Thursday, 31 May 2012
When I first heard this song, on its release, I thought it melancholy, even gloomy. It seemed to say to me that life is slipping away from us even when we think we are being purposeful; it seemed a bit hopeless.
It seems to me now to be liberating and enlightened. Maybe the more we try to be purposeful and control everything in our lives, the more it slip slides away from us. And in any case, life itself moves through us until it ends, whatever we do. Understanding this rather better these days helps me to value now, here. I think it's one component of mindfulness. It actually stops me worrying so much about the brevity of life.
When I first heard this song, I enjoyed popular music well enough. I don't think I ever derided music because it is categorised as "easy listening," or "middle of the road." Listen with your ears, not your file index, someone once said to me. But I didn't expect to find anything very profound in it; intensity of youthful feeling, yes; a sound-track for our life and times, sure.
It seems to me now a total masterpiece, full of wisdom and acceptance, rooted in the fabric of our 20th/21st century lives yet not swamped by it, not merely echoing it. It's even better, I think, than "Trains in the Distance." In my mind, it sits with Karine Polwart's "We're All Leaving" as a song of profound acceptance and understanding. And this performance, I hope you'll agree, is absolutely beautiful - flawless. I won't put up the words, they are so clear.
Thank you, gentlemen.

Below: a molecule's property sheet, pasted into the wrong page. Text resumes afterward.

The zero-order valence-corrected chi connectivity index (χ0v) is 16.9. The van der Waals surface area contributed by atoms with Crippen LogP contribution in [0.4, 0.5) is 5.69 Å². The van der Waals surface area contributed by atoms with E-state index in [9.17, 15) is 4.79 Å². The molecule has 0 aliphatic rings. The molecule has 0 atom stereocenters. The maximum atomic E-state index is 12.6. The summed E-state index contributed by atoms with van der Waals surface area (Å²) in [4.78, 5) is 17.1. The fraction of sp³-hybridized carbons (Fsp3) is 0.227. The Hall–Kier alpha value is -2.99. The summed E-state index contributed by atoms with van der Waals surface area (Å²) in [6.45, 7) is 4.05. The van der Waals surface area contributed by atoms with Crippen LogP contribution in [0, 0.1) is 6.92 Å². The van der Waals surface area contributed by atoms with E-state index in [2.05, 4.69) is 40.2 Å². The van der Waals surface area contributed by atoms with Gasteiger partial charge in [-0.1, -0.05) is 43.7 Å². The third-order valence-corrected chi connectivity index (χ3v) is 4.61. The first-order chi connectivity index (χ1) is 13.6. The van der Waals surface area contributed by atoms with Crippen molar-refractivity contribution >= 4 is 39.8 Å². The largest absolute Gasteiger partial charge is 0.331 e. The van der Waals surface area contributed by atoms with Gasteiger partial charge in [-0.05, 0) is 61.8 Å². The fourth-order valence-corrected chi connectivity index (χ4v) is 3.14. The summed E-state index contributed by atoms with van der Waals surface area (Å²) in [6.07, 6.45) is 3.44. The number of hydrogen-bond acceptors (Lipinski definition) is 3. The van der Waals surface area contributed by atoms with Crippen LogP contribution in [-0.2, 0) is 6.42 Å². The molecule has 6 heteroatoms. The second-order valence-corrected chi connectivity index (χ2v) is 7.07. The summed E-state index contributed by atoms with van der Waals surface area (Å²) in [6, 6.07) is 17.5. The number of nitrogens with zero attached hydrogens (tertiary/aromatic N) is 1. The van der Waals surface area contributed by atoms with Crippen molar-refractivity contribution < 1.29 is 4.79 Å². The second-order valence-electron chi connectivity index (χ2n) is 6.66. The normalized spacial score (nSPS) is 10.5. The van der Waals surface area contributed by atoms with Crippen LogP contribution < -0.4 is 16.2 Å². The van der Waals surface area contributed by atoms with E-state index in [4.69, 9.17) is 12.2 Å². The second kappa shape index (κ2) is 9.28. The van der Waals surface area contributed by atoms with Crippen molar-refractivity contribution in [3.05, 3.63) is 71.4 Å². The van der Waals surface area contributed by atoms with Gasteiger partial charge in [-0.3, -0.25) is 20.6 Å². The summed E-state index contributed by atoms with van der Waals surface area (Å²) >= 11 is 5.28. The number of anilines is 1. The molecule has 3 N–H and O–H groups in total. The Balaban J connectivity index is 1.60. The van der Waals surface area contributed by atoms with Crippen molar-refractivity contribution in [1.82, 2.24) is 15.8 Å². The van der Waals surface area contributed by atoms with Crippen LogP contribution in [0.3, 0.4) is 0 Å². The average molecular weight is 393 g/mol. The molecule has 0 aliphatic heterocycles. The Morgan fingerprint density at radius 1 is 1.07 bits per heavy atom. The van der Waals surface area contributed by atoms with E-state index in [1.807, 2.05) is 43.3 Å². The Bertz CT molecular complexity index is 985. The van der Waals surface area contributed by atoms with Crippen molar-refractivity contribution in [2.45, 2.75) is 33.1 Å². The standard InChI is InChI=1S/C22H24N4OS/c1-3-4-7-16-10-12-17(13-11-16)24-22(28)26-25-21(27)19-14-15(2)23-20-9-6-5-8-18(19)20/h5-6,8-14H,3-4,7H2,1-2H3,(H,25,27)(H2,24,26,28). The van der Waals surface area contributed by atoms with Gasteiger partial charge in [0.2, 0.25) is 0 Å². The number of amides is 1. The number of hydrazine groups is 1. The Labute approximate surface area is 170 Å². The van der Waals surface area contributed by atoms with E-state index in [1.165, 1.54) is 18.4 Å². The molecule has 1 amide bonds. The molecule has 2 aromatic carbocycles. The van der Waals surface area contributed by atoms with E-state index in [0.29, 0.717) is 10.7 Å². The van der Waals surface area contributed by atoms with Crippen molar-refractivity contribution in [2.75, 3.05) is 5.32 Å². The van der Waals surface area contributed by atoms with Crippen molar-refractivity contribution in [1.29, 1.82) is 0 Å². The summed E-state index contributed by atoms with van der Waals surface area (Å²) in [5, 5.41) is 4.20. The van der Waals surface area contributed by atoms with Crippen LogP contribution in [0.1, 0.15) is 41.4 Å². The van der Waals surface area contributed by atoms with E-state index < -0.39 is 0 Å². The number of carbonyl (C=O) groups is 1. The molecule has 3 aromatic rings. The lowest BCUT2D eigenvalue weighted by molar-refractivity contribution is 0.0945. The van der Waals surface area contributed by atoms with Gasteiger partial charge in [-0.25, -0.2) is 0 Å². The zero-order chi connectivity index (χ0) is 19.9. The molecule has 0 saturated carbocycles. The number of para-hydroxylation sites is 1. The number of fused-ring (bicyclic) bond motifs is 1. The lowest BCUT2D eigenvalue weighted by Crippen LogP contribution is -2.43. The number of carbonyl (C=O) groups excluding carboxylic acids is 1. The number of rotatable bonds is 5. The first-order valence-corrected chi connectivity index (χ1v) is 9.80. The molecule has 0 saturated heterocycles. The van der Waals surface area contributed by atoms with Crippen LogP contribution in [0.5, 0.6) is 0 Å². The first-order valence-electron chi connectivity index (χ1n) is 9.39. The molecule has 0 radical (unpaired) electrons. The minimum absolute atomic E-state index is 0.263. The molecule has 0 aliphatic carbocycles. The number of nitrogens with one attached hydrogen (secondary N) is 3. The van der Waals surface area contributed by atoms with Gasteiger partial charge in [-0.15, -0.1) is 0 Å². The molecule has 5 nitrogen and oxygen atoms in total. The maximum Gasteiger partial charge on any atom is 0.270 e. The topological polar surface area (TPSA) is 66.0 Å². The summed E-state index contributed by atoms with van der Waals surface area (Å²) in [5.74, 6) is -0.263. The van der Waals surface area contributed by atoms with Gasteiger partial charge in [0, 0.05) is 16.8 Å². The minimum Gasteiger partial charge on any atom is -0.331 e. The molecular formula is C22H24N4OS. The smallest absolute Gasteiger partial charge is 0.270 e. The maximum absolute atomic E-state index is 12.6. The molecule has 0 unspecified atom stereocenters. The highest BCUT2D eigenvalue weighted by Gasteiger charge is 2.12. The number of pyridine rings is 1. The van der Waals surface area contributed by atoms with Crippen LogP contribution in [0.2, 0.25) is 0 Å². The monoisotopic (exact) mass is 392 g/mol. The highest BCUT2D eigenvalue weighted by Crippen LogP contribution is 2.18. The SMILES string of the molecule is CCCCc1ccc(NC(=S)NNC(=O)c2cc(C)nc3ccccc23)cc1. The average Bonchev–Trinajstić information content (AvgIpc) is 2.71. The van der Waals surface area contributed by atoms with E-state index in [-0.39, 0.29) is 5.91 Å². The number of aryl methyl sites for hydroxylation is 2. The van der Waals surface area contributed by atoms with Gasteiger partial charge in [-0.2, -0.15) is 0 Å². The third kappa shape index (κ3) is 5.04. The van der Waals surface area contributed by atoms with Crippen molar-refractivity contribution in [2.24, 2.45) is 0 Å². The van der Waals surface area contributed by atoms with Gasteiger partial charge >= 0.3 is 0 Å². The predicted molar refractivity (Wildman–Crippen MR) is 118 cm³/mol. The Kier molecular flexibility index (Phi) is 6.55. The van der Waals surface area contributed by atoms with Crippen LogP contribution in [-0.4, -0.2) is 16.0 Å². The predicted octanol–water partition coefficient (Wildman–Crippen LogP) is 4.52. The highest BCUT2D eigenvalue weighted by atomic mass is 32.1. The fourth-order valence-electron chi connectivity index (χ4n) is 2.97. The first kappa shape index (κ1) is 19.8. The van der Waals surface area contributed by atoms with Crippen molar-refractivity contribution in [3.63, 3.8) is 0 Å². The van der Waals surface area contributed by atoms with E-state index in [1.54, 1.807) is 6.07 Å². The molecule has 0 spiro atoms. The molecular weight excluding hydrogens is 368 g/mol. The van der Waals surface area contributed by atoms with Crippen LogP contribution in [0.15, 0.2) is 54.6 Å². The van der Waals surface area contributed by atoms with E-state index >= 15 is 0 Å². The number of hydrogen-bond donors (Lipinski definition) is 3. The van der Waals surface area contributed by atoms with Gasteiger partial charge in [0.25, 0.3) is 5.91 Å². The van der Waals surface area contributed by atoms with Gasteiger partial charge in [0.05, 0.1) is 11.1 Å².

Saturday, 19 May 2012
I think we can reasonably expect people at a funeral to be troubled in mind, to feel blue, even if there's also the "celebration of a life" going on, as no doubt there was at Humph's funeral, after his long, creative and productive life, which brought so much pleasure to so many people.
This track has a stately melancholy which I think would be perfect for processing into a funeral.
Revivalist, later to mutate into "trad," jazz doesn't get much attention nowadays. It probably seems quaint, remote, sometimes over-excited, to many people. British jazz suffered then, perhaps a little less now, from an inferiority complex compared with jazz in its country of birth, which of course is understandable. No need for such feelings here. Just listen to Humph's musical, perfectly judged improvisation on the last couple of choruses, behind the beautiful shrilling of the clarinets.
The effect of such music, if it works for you, is to take you through the blues to somewhere calmer. Which is what a successful funeral should do.
Take it home, Humph - and: thanks.
Friday, 18 May 2012
OK, so we aren't all lucky enough to be able to put our feet up on a lakeside veranda whilst we stay with "the bloom of the present moment;" but we can all help ourselves by developing techniques for doing so, wherever we are.
In a comment on my last posting, the one about Henry David Thoreau, Charles, and thanks to him for so many lively responses to my meanderings, asked how one empties the mind so as to escape from the usual sense of onward time. My entirely predictable answer was "mindfulness meditation," and it probably always will be my answer to such questions.
A moment's reflection on time is likely to yield puzzling paradoxes. It can be elastic - "marvellous how time flies when you're having fun," or "as the catastrophe approached, time went into slow motion." No matter how astonishingly accurate our timepieces may be, they only measure a net - clock time - which we throw over the universe to make sense of it.